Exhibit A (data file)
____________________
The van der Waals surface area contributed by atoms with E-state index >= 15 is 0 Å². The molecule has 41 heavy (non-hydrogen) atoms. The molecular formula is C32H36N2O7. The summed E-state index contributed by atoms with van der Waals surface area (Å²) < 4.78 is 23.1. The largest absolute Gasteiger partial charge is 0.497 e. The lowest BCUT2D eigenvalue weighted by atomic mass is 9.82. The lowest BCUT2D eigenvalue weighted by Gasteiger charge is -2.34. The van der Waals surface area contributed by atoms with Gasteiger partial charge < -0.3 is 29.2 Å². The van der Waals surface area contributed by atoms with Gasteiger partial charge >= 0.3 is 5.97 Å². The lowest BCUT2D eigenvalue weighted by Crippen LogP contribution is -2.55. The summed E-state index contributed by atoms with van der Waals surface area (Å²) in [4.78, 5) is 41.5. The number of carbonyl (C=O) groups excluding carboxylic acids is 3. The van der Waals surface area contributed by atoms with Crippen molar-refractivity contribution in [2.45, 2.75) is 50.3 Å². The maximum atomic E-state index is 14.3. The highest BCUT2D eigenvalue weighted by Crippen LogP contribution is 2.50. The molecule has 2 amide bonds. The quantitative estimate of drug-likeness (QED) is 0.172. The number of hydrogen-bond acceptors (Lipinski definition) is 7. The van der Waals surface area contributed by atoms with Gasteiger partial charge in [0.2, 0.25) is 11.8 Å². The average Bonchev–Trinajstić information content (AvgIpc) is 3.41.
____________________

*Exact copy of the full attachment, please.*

The van der Waals surface area contributed by atoms with E-state index >= 15 is 0 Å². The molecule has 41 heavy (non-hydrogen) atoms. The molecular formula is C32H36N2O7. The summed E-state index contributed by atoms with van der Waals surface area (Å²) < 4.78 is 23.1. The largest absolute Gasteiger partial charge is 0.497 e. The lowest BCUT2D eigenvalue weighted by atomic mass is 9.82. The lowest BCUT2D eigenvalue weighted by Gasteiger charge is -2.34. The van der Waals surface area contributed by atoms with Gasteiger partial charge < -0.3 is 29.2 Å². The van der Waals surface area contributed by atoms with Gasteiger partial charge >= 0.3 is 5.97 Å². The lowest BCUT2D eigenvalue weighted by Crippen LogP contribution is -2.55. The summed E-state index contributed by atoms with van der Waals surface area (Å²) in [4.78, 5) is 41.5. The number of carbonyl (C=O) groups excluding carboxylic acids is 3. The van der Waals surface area contributed by atoms with Crippen molar-refractivity contribution in [2.45, 2.75) is 50.3 Å². The maximum atomic E-state index is 14.3. The highest BCUT2D eigenvalue weighted by Crippen LogP contribution is 2.50. The molecule has 2 amide bonds. The quantitative estimate of drug-likeness (QED) is 0.172. The number of hydrogen-bond acceptors (Lipinski definition) is 7. The van der Waals surface area contributed by atoms with Gasteiger partial charge in [0.2, 0.25) is 11.8 Å². The average Bonchev–Trinajstić information content (AvgIpc) is 3.41.